In the mean time Molina does not depart. As he told me that at Antwerp a merchant seized the baggage of the French Ambassador Pomponne for debt adding that he did not know what satisfaction the Most Christian would receive from the United Provinces and then proceeded to talk about what happened between Gremonville and Locovitz at Vienna, (fn. 10) I am at a loss to understand whether the delay of his journey is connected with this last pledge. But I feel sure that he will avail himself of any pretext to await fresh instructions from Madrid, because of his private dissatisfaction.
During the king's absence the French ambassador, having put his retinue into mourning, had public audience of the queen, to impart the death of the duke of Anjou. (fn. 11) As her Majesty has resumed the deepest mourning, all the foreign ministers have followed her example, and similar apparel is being prepared for the king and the whole Court.
This additional expense together with the mourning for the duke of Cambridge and my repeated journeys to Windsor, encourage me to ask for assistance. My hereditary modesty forbids me to make any demand for my household charges, although the regulations made by the king have now increased them to the amount of 100l. per annum, the wine duty, from which foreign ministers used to be exempted, being now exacted from all indifferently. My zeal for the public service makes me bear these charges willingly, but I may remark that the other powers pay the cost of the chapel service of their embassies.
London, the 31st July, 1671.
[Italian.]

Footnotes

1 Sir Clement Harby, at whose request Dodington presented the Memorial. Dodington to Williamson, 4/14 August, 1671. S.P. Venice, Vol. 1, f. 52.
2 i.e. for Don Pedro the Prince Regent of Portugal. Melo went from England to Holland in June 1669. Prestage: Diplomatic Relations of Portugal, page 235.
3 Charles Modyford was committed to the Tower on 16 May, o.s. Cal. S.P. America and W. Indies, 1669–74, p. 218.
4 Gaspar de Abreu de Freitas, who succeeded Ruy Tellez de Menezes in the autumn of 1668. Prestage: Diplomatic Relations of Portugal, p. 170.
5 On 2 July Molina reported to the Queen Regent that M. Amilton (Sir Geo. Hamilton) had gone to Ireland to levy 1500 men. Lord Roscommon had gone to France to arrange a levy of 3000 Irish and Lord Duglas (Lord Geo. Douglas) was in Scotland to levy as many Scots as he could. P.R.O. Spanish Transcripts. Douglas had a warrant, dated 26 May, authorising each of sixteen captains to levy 100 men in Scotland to make up his regiment. Permission for Hamilton's levy was given in an order to the Justices, dated 10 June. Cal. S.P. Dom., 1671, pp. 278, 311. Writing to King Louis on 12 June Colbert says: “Les pressantes instances que fait Milord Roscoman pour le même sujet (a levy). qui sont soutenues par le due do Bouquinam et le due d'Ormont, embarassent le roi qui apprehende l'éclat; mais comme ses intentions sont fort bonnes, on me fait fort esperer qu'on trouvera l'expedient de faire reussir cette affaire à la satisfaction de Votre Majesté.” P.R.O. Paris Transcripts.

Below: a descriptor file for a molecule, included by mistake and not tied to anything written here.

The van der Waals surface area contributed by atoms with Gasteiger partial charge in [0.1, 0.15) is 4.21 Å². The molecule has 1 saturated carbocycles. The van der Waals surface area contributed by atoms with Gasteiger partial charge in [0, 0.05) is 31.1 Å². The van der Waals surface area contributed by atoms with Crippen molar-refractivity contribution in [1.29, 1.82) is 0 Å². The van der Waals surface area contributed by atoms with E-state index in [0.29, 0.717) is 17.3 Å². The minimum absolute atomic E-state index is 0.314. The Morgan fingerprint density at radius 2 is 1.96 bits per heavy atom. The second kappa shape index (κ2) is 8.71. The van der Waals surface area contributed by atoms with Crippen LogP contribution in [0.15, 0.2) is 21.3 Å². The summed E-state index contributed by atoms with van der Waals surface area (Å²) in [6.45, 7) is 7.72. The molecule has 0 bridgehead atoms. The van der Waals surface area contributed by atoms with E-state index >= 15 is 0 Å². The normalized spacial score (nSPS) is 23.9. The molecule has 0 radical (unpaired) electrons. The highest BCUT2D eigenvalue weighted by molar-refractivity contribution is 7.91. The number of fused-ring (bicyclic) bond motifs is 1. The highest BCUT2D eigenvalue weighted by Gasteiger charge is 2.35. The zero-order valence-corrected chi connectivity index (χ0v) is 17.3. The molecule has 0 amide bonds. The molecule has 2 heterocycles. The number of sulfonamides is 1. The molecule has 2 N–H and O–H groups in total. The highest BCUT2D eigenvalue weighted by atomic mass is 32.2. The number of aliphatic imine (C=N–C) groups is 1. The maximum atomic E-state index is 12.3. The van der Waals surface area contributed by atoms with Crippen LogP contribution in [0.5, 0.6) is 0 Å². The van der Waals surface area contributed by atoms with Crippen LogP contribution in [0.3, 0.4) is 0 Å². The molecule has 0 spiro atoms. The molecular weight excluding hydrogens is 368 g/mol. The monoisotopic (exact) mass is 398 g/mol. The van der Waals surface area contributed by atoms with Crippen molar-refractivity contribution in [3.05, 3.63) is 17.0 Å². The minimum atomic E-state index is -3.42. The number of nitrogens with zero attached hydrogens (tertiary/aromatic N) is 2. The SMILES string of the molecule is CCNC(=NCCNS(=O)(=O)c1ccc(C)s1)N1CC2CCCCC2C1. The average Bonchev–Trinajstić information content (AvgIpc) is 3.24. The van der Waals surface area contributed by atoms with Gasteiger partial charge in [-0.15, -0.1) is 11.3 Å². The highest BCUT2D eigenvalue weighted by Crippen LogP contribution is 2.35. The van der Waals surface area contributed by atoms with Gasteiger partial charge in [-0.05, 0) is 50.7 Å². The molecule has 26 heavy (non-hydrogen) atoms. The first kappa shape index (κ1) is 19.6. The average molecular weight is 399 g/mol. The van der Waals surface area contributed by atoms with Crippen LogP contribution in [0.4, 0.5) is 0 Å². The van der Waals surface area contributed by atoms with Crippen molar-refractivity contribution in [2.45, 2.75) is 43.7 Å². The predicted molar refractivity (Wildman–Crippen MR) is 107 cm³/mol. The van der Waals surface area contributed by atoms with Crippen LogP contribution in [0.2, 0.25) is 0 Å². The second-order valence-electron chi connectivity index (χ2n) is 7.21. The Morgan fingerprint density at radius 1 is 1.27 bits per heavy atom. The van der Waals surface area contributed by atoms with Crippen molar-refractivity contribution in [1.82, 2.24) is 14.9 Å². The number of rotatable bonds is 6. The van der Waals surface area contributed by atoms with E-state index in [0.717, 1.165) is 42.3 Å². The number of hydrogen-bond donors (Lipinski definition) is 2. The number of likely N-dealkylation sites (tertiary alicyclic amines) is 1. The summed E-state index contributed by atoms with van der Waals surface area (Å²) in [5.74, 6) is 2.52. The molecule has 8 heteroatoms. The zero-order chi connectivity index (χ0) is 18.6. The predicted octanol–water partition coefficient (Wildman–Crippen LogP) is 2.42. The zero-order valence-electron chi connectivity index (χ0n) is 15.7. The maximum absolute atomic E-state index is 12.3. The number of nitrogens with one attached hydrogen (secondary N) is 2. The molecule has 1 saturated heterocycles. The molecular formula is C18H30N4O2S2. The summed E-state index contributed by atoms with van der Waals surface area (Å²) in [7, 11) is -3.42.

6 Sir Thomas Lynch. He sailed from Deal on the 6th April, but did not reach Barbadoes until the beginning of June. Cal. S.P. Dom., 1671, pp. 177, 416.
7 Sir John Chicheley; but he did not sail until October. Cal. S.P. Dom., 1671, p. 544.
8 Sir Jean Baptiste Duteil. He also did not start before October. See Cal. S.P. Dom., 1671, pp. 325, 351, 520. The poor knights of Windsor were instituted on the foundation of the order of the Garter for poor or decayed members of the general body of chivalry. They received originally a pension of 18l. 5s. yearly, which was doubled by James I. Nicholas: Orders of Knighthood, Vol. ii, pp. 471–83.
9 It should be the Royal James, launched on 31 March, o.s. Cal S.P. Dom., 1671. p. 162.
10 The Marquis of Gremonville, French ambassador of Vienna, was affronted at a public comedy by Prince Lobkowitz, chief steward of the empress. It was believed that this had been done at the instance of the Spanish ambassador, and Louis demanded satisfaction, but on further consideration he considered it was only a private wrangle. Cal. S.P. Dom., 1671, pp. 408–9.
11 Philip, second son of Louis XIV. He died at St. Germain on 10 July. W Perwith on 11 July. S.P. France, Vol. cxxxi.